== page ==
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John Kerry: No Blind Trusts, Tax Avoidance, and Conflicts of Interest

The Massachusetts senator's personal financial holdings are rife with tax dodges and reek of hypocrisy.

by
Howard Nemerov

Bio

September 7, 2011 - 12:00 am
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Kerry’s financial report contains no reference to blind trusts. Dan Auble of CRP concurs, noting that blind trust owners would have the “Qualified Blind Trust column checked in the Part III/Type of Income section.” This column isn’t checked once among the hundreds of Kerry’s (and Teresa’s) itemized investments.

The New York Times also derogated mixing one’s business interests with policies promoted in Congress:

[Issa’s] pro-business policies usually align closely with those of the firms he has worked with in his wide-ranging business career both before and after he joined Congress.

John and Teresa have numerous investments in the businesses and industries that stand to benefit from favorable legislation Kerry has voted for in recent years.

Kerry voted for the Emergency Economic Stabilization Act of 2008. Also known as Troubled Asset Relief Program, it authorized the “Federal Government to purchase and insure certain types of troubled assets for the purposes of providing stability to and preventing disruption in the economy and financial system.”

During this time, Kerry owned and traded in stocks of numerous banks receiving government bailout money: Bank of America, Bank of New York Mellon, Citigroup, JP Morgan Chase & Co, State Street Corp, U.S. Bancorp, and Wells Fargo. Teresa also owns stock in many of these banks, worth an estimated $2.6M ($1.6-$3.5M).

Between 2003 and 2009, Kerry’s financial transactions included 61 purchases and sales of the above mentioned banking stocks; 50 of them occurred in 2009, containing 36 purchases estimated at $1.3M ($.75M-$1.8M).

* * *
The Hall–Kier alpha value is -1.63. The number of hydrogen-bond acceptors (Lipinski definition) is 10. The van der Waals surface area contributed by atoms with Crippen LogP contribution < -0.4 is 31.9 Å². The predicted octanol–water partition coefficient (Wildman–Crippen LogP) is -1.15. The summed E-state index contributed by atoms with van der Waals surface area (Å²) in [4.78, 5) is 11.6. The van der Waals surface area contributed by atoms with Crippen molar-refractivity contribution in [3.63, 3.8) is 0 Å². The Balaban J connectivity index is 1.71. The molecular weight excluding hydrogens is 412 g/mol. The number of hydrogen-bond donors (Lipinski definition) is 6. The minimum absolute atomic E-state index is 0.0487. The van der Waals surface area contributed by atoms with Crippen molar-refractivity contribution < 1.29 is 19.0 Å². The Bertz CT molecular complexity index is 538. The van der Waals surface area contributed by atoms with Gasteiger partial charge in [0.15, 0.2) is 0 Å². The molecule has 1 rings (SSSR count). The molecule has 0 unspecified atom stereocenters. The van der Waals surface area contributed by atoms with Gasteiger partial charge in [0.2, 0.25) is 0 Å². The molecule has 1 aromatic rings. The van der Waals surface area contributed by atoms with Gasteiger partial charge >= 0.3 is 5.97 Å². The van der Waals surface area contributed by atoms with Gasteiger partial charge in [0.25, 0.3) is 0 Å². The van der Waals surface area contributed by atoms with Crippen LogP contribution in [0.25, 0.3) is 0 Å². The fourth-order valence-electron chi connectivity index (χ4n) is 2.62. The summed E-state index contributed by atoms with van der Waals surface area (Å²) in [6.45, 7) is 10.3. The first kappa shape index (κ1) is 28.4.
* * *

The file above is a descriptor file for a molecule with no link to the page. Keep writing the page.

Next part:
Kerry has also owned and traded stocks of many insurance, medical, and pharmaceutical companies while voting for the Patient Protection and Affordable Care Act, aka ObamaCare.

Wellpoint CEO Angela Braly runs the “largest U.S. commercial health insurer by membership.” During congressional Obamacare deliberations, Braly publicly supported “guaranteed coverage for everyone.”

In 2009, Forbes reported that pharmaceutical companies were “expected to pour as much as $150 million into advertisements supporting the reform effort.” Because of changing regulations and business models, Pharma expected to benefit from ObamaCare.

The American Medical Association also supports ObamaCare, citing the need to “increase health insurance coverage substantially for the uninsured” and “implement long overdue reforms to the health insurance market.”

Kerry owned Wellpoint and UnitedHealth Group stock, but appears to have divested before ObamaCare was introduced. However, Teresa still owns over $1M in UnitedHealth Group stock, returning an estimated $75,000 (range between $35,000 and $115,000) annually in dividends and capital gains. She also owns Aflac and Metlife stock.

John Kerry owns about $122,000 in pharmaceutical and medical industry stocks ($26,000-$218,000). Teresa owns about $6.2M in these two industries ($4.4M-$8.1M), earning her about $1M in dividend and capital gains income ($0.3M-$1.6M).

While the New York Times piece on Congressman Issa may be rife with errors, its criteria remain valid. Kerry keeps none of his investments in blind trusts. He and wife Teresa own millions in stocks of companies standing to benefit from legislation Kerry voted for. While they can afford a multi-million dollar yacht, they only paid home-state taxes after exposés ran on their berthing the yacht in tax-free Rhode Island. They earned nearly $5M last year in tax-free income alone, separating them from the economic reality experienced by nearly all Americans.

Since the 12-member super committee is supposed to decide America’s financial future, data like Kerry’s highlight the continuing importance of representative government — especially on the issue of taxation without representation — upon which our founding principles exist.

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Former civilian disarmament supporter and medical researcher Howard Nemerov investigates the civil liberty of self-defense and examines the issue of gun control, resulting in his book Four Hundred Years of Gun Control: Why Isn’t It Working? He appears frequently on NRA News as their “unofficial” analyst and was published in the Texas Review of Law and Politics with David Kopel and Carlisle Moody.
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